Trump Policy Uncertainty Clouds Iranian-Americans' Investment PlansBy
Dual citizens seeking to divest with nuclear pact still intact
U.S. sanctions lawyers say investment interest has dried up
After international sanctions on Iran were relaxed last year, Iranian-Americans started looking to invest money in their homeland. With Donald Trump in the White House, many are planning to pull it out.
“For the first part of last year we were getting a lot of calls from people looking to explore business opportunities in Iran,” said Erich Ferrari, a U.S. sanctions lawyer based in Washington. “That has pretty much stopped since the election. We have in the last month or so been getting a lot of requests for licensing to sell property or to move assets.”
Optimism among the estimated 1 million Americans of Iranian descent has dimmed given Trump’s labeling of Iran’s 2015 nuclear deal with world powers as a “disaster” and his vow to deal aggressively with the Islamic Republic. A recent Iranian missile test triggered a warning from Washington that it was putting the country “on notice.”
Shahla Zarinejad used to plan to split her time between her home in Hartford, Connecticut, and her hometown, Tehran, after she retired. Now she’s wondering whether to put her apartment in the Iranian capital up for sale.
“There is so much uncertainty around what Trump may do,” said Zarinejad, a 71-year-old librarian who, like many Iranian-Americans, emigrated after the 1979 Islamic Revolution. “If the U.S. provokes Iran, I may not be able to travel there until things calm down.”
Trump’s election has further complicated an already difficult business climate, because the nuclear deal didn’t end all U.S. restrictions on commercial activities with Iran. Some agricultural commodities and medical devices, as well as all civil aviation safety equipment and services, still require Office of Foreign Assets Control licensing. International banks have shied from financing projects because they’re afraid of running afoul of remaining U.S. sanctions. Some forms of divesting also require OFAC licensing, as in the case of property Iranians acquired after becoming U.S. citizens.
Amid the uncertainty about Trump’s policies, sanctions lawyer Farhad Alavi, a managing partner at the Akrivis Law Group in Washington, is also getting requests from clients to pull assets from Iran more swiftly.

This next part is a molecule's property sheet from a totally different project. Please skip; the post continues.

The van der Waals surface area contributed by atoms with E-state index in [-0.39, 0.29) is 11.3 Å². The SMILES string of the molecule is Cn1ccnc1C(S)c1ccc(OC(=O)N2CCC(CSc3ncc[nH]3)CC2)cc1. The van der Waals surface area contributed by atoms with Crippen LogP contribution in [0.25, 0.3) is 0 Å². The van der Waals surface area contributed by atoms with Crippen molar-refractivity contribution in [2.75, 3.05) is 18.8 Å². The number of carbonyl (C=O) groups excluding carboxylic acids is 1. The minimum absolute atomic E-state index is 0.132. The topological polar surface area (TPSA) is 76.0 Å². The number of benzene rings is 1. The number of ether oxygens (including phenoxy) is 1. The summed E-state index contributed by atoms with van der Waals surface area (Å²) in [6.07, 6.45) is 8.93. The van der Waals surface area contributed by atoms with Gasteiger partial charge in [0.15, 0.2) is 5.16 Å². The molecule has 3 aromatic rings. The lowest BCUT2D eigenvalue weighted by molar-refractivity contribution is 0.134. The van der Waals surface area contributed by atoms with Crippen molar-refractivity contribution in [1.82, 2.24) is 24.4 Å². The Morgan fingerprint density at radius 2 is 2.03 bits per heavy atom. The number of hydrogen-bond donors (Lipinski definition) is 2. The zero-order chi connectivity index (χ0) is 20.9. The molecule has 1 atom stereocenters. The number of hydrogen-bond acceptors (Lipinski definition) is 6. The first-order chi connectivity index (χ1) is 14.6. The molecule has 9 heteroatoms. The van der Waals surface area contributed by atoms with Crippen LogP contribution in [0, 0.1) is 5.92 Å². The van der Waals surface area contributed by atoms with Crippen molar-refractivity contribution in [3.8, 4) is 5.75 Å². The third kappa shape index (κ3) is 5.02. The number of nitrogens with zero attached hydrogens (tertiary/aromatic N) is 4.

“Some are concerned that their OFAC license would be invalidated by Trump and fear that they would not be able to divest,” Alavi said. There is also a concern that with the dollar strengthening, “their money would be worth less, so they want to get it out sooner,” he said.
The level of foreign investment is one yardstick Iranians will use to gauge the success of the nuclear pact as they head to presidential elections on May 19. President Hassan Rouhani, who is expected to seek a second term, championed ending Iran’s isolation through the accord.
The climate for investing in Iran is starkly different for Iranians who live in European countries that want to tap a market of 80 million people that reopened after the agreement. Companies in France, Sweden and Germany have moved swiftly to sign aviation, automotive and infrastructure deals with Iran.
In separating politics from trade, Europe “has reached a good business model with Iran,” said Ali Dadpay, a professor of economics at St. Edwards University in Austin, Texas, who studies Iran.
Unlike the U.S., which severed diplomatic ties with Iran in 1980 after revolutionaries seized the American Embassy there, European nations have had relations and economic interactions with Iran in past decades and are “realistic about the opportunities and potentials,” Dadpay said. “The U.S. didn’t have that and as a result even the potential is not well recognized.”
The Iranian government doesn’t publish official data on investments by Iranians living abroad, he said.
Some Iranian-Americans say Trump’s animus toward their native land has hurt their personal and business lives, with the travel ban on citizens from the Islamic Republic and five other countries making it tougher to keep ties with relatives and businesses abroad.
Shohreh Maboudi Arbabzadeh, 57, who has been living in the U.S. since she was a teenager, said her Buffalo, N.Y.-based medical spa has been targeted on Facebook since Trump was elected, by aggressors who have called her a “terrorist.”
“Those who wanted to work with Iran are slowing down because of Trump,” said Maboudi Arbabzadeh, who had explored consulting businesses in Iran. “As an American born in Iran, my business was attacked. Now imagine they were to find out I want to deal with Iran.”
She sees a significant opportunity being lost in the current climate of uncertainty.
The atmosphere was “more positive” after the nuclear deal, but “in 2017, having this guy as president of the U.S., a lot has changed again,” she said. “That opening is gone, forget about it.”
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